states need to prove they can deliver on their promises. here is what she had to say at that press conference. >> we are convinced we need to strike compromises, show a sense of solidarity, of cooperation, and on a basis of shared values, we will continue to work -- toward this foundation of shared values. that is characteristic of europeans. it is a unique way of life, the way we do business and a social model that is linked, however, to economic efficiency, and it also is characteristic of us that we want to ensure the safety and security of our citizens. i think bratislava was, if you like, the starting point of more intensive cooperation. each site agreed this can be not about lofty declarations nor about treaty change, but about matching our words with deeds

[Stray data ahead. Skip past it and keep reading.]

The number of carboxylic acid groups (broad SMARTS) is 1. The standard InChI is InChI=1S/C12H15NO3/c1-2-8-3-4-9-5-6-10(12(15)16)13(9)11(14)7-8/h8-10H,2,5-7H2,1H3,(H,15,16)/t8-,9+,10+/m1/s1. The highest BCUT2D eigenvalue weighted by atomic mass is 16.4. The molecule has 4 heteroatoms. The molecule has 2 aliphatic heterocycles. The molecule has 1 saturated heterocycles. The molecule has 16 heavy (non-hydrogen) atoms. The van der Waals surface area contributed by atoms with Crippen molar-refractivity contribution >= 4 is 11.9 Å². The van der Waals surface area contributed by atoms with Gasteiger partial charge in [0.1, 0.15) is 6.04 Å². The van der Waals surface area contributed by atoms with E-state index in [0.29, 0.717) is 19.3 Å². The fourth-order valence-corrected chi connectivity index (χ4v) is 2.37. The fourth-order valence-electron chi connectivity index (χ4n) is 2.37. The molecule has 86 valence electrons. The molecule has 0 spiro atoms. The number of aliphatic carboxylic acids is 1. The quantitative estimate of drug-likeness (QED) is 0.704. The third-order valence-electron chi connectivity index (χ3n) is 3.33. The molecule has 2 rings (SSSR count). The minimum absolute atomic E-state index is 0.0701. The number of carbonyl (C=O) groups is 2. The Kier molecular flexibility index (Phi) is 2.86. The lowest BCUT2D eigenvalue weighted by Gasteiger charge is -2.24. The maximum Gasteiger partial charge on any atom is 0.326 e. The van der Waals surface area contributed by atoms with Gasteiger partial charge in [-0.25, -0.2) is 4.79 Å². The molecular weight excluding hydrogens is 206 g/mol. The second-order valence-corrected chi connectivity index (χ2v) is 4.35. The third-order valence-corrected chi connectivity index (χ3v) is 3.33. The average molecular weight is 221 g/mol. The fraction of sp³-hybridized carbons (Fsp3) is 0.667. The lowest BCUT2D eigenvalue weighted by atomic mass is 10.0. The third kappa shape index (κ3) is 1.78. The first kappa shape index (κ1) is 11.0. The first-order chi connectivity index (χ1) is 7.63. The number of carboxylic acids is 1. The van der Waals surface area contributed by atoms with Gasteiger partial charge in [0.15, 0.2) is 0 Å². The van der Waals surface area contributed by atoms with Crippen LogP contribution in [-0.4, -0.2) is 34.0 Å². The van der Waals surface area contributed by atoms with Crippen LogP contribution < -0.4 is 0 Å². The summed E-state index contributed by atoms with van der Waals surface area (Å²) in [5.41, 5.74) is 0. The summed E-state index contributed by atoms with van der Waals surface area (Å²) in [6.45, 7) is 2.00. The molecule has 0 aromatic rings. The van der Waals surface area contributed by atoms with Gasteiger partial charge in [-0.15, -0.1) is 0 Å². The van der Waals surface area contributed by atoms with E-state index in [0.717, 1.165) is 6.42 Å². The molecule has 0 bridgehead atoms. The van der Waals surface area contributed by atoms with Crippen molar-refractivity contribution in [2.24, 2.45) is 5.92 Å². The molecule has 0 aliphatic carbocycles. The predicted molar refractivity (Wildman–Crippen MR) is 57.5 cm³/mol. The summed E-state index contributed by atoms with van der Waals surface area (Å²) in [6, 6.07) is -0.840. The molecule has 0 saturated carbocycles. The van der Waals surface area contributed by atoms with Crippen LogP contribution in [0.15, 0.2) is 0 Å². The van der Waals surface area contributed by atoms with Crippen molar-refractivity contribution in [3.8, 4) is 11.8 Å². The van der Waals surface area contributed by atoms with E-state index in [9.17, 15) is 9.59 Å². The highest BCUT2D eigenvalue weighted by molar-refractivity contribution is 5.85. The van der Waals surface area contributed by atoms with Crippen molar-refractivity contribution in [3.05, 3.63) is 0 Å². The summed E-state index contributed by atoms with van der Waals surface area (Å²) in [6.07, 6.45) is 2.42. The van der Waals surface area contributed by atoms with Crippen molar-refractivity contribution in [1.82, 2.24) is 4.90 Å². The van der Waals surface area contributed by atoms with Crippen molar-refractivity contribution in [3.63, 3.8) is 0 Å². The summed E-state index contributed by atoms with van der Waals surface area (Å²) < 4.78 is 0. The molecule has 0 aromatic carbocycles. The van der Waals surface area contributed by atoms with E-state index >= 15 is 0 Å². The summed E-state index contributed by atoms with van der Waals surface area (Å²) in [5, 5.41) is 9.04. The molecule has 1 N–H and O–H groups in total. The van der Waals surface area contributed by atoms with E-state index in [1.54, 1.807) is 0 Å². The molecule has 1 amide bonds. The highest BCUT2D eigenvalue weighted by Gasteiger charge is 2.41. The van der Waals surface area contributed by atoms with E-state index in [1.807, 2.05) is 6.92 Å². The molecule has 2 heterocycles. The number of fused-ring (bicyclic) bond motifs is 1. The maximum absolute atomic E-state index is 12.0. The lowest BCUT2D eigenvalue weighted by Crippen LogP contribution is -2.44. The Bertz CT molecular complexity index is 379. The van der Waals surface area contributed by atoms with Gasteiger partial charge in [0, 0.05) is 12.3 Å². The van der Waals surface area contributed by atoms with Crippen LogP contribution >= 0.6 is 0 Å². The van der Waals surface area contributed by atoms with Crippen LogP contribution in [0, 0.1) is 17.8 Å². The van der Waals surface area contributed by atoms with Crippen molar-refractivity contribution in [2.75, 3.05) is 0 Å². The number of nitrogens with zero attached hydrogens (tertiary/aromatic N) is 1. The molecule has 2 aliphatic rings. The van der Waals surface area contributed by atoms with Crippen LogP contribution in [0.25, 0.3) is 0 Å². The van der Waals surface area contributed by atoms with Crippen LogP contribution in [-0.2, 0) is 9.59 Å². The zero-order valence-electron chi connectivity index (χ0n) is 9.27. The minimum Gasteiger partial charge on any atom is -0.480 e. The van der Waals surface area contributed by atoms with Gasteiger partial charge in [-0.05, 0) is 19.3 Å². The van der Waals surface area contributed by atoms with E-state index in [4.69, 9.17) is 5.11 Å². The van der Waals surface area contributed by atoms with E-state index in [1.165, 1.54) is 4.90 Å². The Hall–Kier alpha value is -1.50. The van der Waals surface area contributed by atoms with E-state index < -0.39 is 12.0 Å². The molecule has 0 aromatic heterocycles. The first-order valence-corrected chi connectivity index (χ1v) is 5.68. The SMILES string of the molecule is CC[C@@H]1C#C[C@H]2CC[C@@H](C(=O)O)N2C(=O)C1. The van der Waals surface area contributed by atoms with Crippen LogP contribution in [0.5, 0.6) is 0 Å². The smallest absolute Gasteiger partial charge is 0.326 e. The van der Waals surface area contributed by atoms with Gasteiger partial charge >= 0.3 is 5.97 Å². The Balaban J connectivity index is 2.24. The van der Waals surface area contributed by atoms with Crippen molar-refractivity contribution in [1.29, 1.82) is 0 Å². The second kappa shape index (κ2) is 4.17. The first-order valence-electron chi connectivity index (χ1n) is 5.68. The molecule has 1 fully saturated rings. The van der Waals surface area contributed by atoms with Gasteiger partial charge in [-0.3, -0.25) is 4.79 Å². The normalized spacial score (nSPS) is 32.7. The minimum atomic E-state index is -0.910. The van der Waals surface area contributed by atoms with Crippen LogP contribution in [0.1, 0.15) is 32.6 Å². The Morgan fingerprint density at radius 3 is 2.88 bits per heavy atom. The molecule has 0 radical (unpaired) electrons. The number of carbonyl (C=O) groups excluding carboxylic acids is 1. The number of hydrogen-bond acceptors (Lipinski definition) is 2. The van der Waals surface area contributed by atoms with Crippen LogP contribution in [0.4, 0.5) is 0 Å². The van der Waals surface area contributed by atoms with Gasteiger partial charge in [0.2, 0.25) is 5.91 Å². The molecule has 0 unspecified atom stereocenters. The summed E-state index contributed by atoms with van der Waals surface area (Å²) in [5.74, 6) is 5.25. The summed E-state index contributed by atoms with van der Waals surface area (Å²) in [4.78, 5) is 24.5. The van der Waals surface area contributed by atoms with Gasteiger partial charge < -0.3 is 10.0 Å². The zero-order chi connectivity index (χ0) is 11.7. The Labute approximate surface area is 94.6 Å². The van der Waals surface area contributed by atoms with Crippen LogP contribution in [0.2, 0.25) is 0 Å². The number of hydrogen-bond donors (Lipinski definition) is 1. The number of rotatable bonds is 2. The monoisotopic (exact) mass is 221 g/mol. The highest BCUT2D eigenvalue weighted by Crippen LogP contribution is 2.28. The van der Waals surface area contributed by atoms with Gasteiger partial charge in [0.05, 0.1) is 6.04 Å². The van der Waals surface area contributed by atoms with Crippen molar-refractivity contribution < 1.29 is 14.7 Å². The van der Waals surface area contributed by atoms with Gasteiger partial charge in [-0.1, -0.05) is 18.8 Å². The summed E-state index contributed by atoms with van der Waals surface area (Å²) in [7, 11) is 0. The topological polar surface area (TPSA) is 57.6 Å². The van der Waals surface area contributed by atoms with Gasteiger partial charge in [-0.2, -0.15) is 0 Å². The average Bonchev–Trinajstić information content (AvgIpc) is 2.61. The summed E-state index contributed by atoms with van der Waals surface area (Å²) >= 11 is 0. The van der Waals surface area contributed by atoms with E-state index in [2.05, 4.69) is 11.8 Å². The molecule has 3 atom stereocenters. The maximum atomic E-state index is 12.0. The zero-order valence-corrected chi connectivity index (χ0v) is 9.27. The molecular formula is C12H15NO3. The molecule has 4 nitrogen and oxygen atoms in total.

and showing that the aspirations of our citizens are something that we wish to fulfill so months of intensive work will be ahead of us. germany and france will continue to work together. as you can see by our appearance together, we will work intensively to bring about success. terry: chancellor merkel commenting on that much-anticipated eu summit that just took place in bratislava. max hoffman has been covering the meeting there. good to see you again. there was a big held up to this summit -- there was a big buildup to this summit. a lot of shuttle diplomacy, particularly on the part of chancellor merkel. what did you make of the comments at the end of the summit? max: the two tried to give the impression that this was sort of a rolling up your sleeves summit and they wanted to implement practical steps to get things done. nope the eu visions but really